Casino In Natchez Closed Due To Flooding

Published on: April 14, 2008 

The state of Mississippi is once again feeling the effects of Mother Nature and the moodiness of the river.  And the casinos that line the Mississippi are still suffering three years after Hurricane Katrina.  In the latest round of Mother Nature versus businesses in the area, another casino on the river has had to shut down.

The Isle of Capri Casino at Natchez was closed in a precautionary measure in the hopes of combating the rising waters of the Mississippi.  Torrential rains have been hitting the area hard and the Missouri and Illinois rivers are rising dangerously, causing floodwaters to race towards the Mississippi.  Natchez officials and the casino’s management agreed to shutdown the floating casino and it was made immediate when the city engineers decided to close the dock where the boat is currently moored.

It is not expected to see the waters of the river crest until later in the week, although the St. Louis area is experiencing more rain.  The rain is causing more flooding and the city agrees that the casino will not reopen until they recede.  Containment of the river’s water is not a possibility as they already rose too far.  Management has already contacted their insurance carriers to make sure any damage is covered and that they have enough operating capitol to close the business.  Employees have been told that they will be paid even though the closure is going to cause an economic hardship on both entities involved.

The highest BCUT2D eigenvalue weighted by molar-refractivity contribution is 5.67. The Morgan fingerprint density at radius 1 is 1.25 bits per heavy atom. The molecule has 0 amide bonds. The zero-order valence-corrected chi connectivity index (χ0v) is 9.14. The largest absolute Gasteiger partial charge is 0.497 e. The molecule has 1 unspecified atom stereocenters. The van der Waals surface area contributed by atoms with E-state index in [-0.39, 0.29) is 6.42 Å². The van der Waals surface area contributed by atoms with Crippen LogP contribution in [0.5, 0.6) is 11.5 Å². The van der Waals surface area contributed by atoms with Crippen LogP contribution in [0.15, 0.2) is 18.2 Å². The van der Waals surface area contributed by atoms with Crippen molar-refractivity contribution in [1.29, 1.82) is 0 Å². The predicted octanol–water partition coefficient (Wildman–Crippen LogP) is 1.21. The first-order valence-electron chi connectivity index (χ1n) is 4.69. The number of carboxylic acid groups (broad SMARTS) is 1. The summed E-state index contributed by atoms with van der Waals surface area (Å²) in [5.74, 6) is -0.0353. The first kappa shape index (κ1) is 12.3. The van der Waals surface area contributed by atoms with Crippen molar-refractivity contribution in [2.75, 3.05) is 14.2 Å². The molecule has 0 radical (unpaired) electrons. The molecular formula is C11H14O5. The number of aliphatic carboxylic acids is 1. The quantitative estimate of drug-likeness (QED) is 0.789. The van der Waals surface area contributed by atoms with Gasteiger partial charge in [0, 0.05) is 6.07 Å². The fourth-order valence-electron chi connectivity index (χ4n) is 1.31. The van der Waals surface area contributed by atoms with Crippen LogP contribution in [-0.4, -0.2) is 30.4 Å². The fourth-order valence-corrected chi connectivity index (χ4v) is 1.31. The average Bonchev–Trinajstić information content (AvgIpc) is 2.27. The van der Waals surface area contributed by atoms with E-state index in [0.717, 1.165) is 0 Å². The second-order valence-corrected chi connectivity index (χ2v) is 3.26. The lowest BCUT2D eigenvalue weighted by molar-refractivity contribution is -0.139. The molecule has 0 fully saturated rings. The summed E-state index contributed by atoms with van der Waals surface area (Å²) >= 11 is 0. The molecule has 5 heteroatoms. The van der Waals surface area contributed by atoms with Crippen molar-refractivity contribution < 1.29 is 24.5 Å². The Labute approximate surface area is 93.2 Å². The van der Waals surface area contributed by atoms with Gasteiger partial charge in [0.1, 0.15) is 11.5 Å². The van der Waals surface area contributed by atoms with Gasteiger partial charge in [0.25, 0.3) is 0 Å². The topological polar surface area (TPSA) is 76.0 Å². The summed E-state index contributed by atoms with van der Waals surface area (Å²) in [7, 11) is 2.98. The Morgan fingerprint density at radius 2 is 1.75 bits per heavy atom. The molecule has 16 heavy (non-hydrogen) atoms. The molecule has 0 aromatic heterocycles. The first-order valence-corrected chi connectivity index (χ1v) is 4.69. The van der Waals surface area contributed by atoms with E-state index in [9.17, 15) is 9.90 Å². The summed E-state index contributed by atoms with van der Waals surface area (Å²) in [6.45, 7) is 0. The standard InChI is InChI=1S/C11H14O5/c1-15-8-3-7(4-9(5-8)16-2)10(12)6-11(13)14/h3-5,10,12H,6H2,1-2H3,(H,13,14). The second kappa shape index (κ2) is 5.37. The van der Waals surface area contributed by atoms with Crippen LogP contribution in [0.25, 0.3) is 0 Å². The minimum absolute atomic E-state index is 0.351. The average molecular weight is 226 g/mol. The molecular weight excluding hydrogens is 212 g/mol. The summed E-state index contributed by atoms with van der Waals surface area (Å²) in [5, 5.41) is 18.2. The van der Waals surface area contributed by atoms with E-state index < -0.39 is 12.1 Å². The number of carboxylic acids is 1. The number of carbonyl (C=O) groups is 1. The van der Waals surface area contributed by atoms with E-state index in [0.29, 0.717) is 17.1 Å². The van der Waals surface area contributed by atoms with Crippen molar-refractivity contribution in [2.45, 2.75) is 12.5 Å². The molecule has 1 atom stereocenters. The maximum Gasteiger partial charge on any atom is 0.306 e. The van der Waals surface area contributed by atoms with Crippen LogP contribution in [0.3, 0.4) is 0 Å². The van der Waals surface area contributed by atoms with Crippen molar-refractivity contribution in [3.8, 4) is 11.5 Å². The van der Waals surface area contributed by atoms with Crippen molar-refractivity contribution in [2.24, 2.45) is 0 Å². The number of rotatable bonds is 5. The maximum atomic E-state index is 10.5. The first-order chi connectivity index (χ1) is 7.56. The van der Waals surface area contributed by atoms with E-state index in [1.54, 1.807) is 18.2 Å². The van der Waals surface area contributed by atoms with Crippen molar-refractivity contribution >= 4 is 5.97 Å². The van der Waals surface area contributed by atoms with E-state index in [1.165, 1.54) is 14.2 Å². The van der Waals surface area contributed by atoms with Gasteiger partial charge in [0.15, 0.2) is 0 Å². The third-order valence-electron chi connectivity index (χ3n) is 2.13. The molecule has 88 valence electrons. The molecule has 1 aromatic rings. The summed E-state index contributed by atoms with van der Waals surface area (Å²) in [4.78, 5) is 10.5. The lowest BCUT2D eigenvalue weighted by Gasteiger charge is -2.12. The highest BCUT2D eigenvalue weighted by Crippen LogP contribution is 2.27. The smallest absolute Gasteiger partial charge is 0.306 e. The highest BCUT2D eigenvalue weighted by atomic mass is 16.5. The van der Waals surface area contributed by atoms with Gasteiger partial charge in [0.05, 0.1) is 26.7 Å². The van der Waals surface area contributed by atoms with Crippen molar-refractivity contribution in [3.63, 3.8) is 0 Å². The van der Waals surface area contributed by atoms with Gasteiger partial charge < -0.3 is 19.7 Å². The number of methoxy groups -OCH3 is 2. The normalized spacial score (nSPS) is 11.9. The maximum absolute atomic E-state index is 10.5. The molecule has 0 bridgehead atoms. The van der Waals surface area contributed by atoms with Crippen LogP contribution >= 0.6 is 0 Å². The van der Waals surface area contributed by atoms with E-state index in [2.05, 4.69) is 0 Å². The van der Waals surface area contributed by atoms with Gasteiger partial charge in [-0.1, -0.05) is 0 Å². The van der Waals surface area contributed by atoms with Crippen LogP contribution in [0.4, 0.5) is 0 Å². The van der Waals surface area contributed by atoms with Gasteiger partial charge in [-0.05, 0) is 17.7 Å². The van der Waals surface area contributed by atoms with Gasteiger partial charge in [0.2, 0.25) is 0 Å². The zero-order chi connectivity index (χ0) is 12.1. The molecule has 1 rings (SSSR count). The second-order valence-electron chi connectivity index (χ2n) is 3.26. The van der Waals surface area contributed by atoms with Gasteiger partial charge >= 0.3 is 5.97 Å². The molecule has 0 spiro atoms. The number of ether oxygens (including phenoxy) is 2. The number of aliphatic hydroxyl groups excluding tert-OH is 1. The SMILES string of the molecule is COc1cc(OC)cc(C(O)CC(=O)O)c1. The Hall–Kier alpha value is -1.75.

So far, the rains have flooded over a quarter million acres of farmland and many residents have been forced to abandon their homes and seek shelter on higher ground.  When the river crests, it is expected to be the highest ever since 1973 and the third highest level recorded.

Currently the floating casino is docked on D.A. Biglane and there is a stack of sandbags protecting it from the floodwaters.  The city and management is planning on the sandbags being useless.  Designers of the floating casino claim that the mooring system was set to handle the river at 56.5 feet and while there is apprehension about how the casino will ride out the storm, major damage is not expected.  The boat had been moved from its regular position earlier in the week before it was closed and officials are stating that the flooding of the roads is a big concern and part of the reason the casino was closed.

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